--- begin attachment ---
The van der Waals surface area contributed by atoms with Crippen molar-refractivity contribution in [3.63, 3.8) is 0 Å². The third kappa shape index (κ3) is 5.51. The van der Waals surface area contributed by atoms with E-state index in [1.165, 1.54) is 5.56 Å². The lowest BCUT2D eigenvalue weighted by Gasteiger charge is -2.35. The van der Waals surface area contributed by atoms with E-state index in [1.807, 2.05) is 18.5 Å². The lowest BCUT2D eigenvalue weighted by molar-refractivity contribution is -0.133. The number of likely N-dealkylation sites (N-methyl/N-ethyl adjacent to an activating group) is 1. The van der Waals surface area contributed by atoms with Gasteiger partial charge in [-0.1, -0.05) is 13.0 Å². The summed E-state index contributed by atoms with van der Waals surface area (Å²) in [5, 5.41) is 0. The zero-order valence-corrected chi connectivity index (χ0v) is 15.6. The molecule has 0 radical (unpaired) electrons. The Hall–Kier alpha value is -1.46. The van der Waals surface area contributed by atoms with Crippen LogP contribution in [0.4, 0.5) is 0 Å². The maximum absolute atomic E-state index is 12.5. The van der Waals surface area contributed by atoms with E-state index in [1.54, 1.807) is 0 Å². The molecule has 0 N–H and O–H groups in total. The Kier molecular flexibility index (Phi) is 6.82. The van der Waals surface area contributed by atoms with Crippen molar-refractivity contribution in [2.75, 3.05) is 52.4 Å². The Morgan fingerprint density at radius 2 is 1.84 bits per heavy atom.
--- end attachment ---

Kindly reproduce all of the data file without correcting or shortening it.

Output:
The van der Waals surface area contributed by atoms with Crippen molar-refractivity contribution in [3.63, 3.8) is 0 Å². The third kappa shape index (κ3) is 5.51. The van der Waals surface area contributed by atoms with E-state index in [1.165, 1.54) is 5.56 Å². The lowest BCUT2D eigenvalue weighted by Gasteiger charge is -2.35. The van der Waals surface area contributed by atoms with E-state index in [1.807, 2.05) is 18.5 Å². The lowest BCUT2D eigenvalue weighted by molar-refractivity contribution is -0.133. The number of likely N-dealkylation sites (N-methyl/N-ethyl adjacent to an activating group) is 1. The van der Waals surface area contributed by atoms with Gasteiger partial charge in [-0.1, -0.05) is 13.0 Å². The summed E-state index contributed by atoms with van der Waals surface area (Å²) in [5, 5.41) is 0. The zero-order valence-corrected chi connectivity index (χ0v) is 15.6. The molecule has 0 radical (unpaired) electrons. The Hall–Kier alpha value is -1.46. The van der Waals surface area contributed by atoms with Crippen LogP contribution in [0.4, 0.5) is 0 Å². The maximum absolute atomic E-state index is 12.5. The van der Waals surface area contributed by atoms with E-state index in [1.54, 1.807) is 0 Å². The molecule has 0 N–H and O–H groups in total. The Kier molecular flexibility index (Phi) is 6.82. The van der Waals surface area contributed by atoms with Crippen molar-refractivity contribution in [2.75, 3.05) is 52.4 Å². The Morgan fingerprint density at radius 2 is 1.84 bits per heavy atom.